The Court reviewed two background screening laws to determine if one was vague and the two contradicted each other.
About The Case
A group of current and former bus drivers who worked for First Student, Inc., and First Transit, Inc. (known collectively as “First”) filed a class action lawsuit against the employer. The suit, which was initiated by Eileen Connor, alleged that First ran background checks without proper authorization.
According to the lawsuit, First provided drivers with a pre-hire package that contained an Investigative Consumer Report Disclosure and Release notice. The document reportedly included information about the recipient’s rights and a box people could check to indicate they wanted to receive a copy of their background report. It also reportedly included content that was meant to release First from all claims and damages related to a background investigation.
Connor’s lawsuit claimed she did not authorize First to conduct a background screening. Before initiating a background check, employers must provide a written disclosure and get the person’s written authorization. This disclosure may not contain any additional content, such as text that says the employer cannot be held liable.
When the case was initially reviewed in court, First requested and was granted a summary judgment. An appeals court overturned that and sided with the plaintiffs. A major factor in this case and their decision involved two existing laws about background screening in California.
The Investigative Consumer Reporting Agencies Act and The Consumer Credit Reporting Agencies Act
While considering this case, the CA Supreme Court reviewed The Investigative Consumer Reporting Agencies Act (ICRAA) and The Consumer Credit Reporting Agencies Act (CCRAA). After the lawsuit was filed, First claimed that this case should be dismissed because the CCRAA, which governs consumer credit issues, was constitutionally vague and the two laws contradicted each other.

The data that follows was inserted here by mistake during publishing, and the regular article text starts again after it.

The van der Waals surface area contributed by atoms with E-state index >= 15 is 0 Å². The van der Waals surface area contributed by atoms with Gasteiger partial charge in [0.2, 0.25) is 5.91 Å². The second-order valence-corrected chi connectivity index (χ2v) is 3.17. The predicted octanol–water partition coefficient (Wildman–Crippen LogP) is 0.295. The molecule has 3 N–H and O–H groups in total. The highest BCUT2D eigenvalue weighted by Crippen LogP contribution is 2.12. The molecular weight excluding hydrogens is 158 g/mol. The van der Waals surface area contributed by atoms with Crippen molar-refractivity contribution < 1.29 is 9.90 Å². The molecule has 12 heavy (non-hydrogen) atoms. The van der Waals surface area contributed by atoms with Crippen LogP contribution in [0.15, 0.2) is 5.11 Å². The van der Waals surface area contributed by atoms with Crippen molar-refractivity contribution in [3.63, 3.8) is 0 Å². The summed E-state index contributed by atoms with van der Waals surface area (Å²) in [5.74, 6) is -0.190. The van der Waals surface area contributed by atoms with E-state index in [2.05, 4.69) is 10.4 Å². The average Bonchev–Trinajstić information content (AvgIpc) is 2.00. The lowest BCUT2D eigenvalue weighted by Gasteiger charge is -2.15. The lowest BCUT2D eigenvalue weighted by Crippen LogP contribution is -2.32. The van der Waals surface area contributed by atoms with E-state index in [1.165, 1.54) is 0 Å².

After consideration, the court determined that the CCRAA was not constitutionally vague and the laws were not contradictory. Associate Justice Ming W. Chin wrote that the court finds: “Potential employers can comply with both statutes without undermining the purpose of either. If an employer seeks a consumer’s credit records exclusively, then the employer need only comply with CCRAA. An employer seeking other information that is obtained by any means must comply with ICRAA.”
In their ruling the court also stated that “It seems to us that such a duality does not make legal compliance particularly difficult, much less impossible.”
What Employers Should Know
Every employer should be aware that they must obtain authorization from a person before running a background check on them. California employers should further be aware of the ICRA and the CCRAA.
The ICRAA is like the state version of the Fair Credit Reporting Act. It governs the use of consumer reports, such as background checks, about what can be included regarding a consumer’s character and reputation. The CCRAA covers consumer credit issues. While the two may have similarities and overlap a little, the conclusion of the CA Supreme Court is that both are valid, clear laws that stand alone and can both be followed.
Employers must comply with laws that are in effect wherever they operate. The team at Backgrounds Online makes efforts to keep up with these laws and provide educational resources that can assist with your compliance efforts. If you have questions about how we can help with your background screening process, please contact us today.